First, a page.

Tip of the Week: Canva – solution to the end of the year blues
As you count down the final days and hours, many of you are having students create final products and assessments. We often ask kids to create these end of year projects in textual form. Absolutely nothing wrong with that. Writing is proof of thinking. But there are are other types of assessments that can also measure levels of thinking that we sometimes forget about, ignore, or just don’t know about.
The Instructional Arc of the National Council for the Social Studies and my own C4 Framework ask kids to solve problems and communicate solutions. Both are based on the national and state literacy standards that ask students share research and solutions in a variety of ways:
- Write informative/explanatory texts to examine and convey complex ideas and information clearly and accurately through the effective selection, organization, and analysis of content.
- Use technology, including the Internet, to produce and publish writing and to interact and collaborate with others.
- Present adaptations of arguments and explanations on topics of interest to others to reach audiences and venues outside the classroom using print and oral technologies (e.g., posters, essays, letters, debates, speeches, reports, and maps) and digital technologies (e.g., Internet, social media, and digital documentary).
The problem seems to almost always revolve around finding and using a tool that free, easy to use, and that supports the Instructional Arc and literacy standards. One possible answer?
I’ve written about Canva a bit in the past. I shared the tool with folks at the Kansas / Missouri Council for History Education conference and at the NCSS conference in Boston last fall. And maybe you’re already using it. But if you haven’t looked at it or if it’s been a while, go back and check it out.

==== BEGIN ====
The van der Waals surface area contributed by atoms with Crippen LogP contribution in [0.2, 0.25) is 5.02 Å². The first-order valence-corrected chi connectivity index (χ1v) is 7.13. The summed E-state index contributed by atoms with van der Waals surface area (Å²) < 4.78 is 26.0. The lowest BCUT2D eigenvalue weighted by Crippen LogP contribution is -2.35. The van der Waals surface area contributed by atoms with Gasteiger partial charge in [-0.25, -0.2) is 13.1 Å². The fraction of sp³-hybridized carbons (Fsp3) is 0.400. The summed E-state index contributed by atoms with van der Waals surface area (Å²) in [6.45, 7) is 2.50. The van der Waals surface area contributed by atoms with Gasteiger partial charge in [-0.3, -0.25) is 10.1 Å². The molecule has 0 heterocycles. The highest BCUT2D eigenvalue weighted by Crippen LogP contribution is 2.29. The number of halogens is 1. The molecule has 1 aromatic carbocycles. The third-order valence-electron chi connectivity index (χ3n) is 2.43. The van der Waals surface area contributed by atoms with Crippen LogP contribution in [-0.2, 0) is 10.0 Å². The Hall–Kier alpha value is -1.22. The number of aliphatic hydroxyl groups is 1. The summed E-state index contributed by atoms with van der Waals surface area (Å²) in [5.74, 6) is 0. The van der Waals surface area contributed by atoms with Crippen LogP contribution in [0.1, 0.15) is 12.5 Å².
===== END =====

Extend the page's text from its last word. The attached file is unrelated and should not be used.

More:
At its most basic, Canva is a free online tool that provides a way to quickly create visual representations of data and information. You can choose from a wide range of templates, fonts, images, and layouts. You also have the ability to upload your own images and other content. When a student finishes a product, they can share it in a variety of different ways. So you’ve got a tool that encourages creativity, supports writing, and allows for sharing outside your classroom. Seems like a no brainer.
But it just got better.
Canva now supports the creation of infographics. I love infographics. A good infographic quickly and clearly is able to share a lot of information in a short amount of time, show connections, and takes advantage of the brain’s ability to process data visually. Using Canva, you and your students can create beautiful infographics in minutes. Use them on blog posts, social media posts, or as an option for your end of the year projects.
A couple of suggestions? Before you unleash your kids on Canva, share your rubric with them. Require them to submit a textual outline of their information. Ask them to create a rough draft of the layout. What images will they use? Depending on the grade level, demand a works cited page. Canva is simply a creation tool that proves thinking has already happened, not the thinking itself.
While Canva was originally designed as a web-based tool, there are also mobile versions of it.
Do you have time to use it yet this spring? Maybe. If not, tuck it it away for next fall.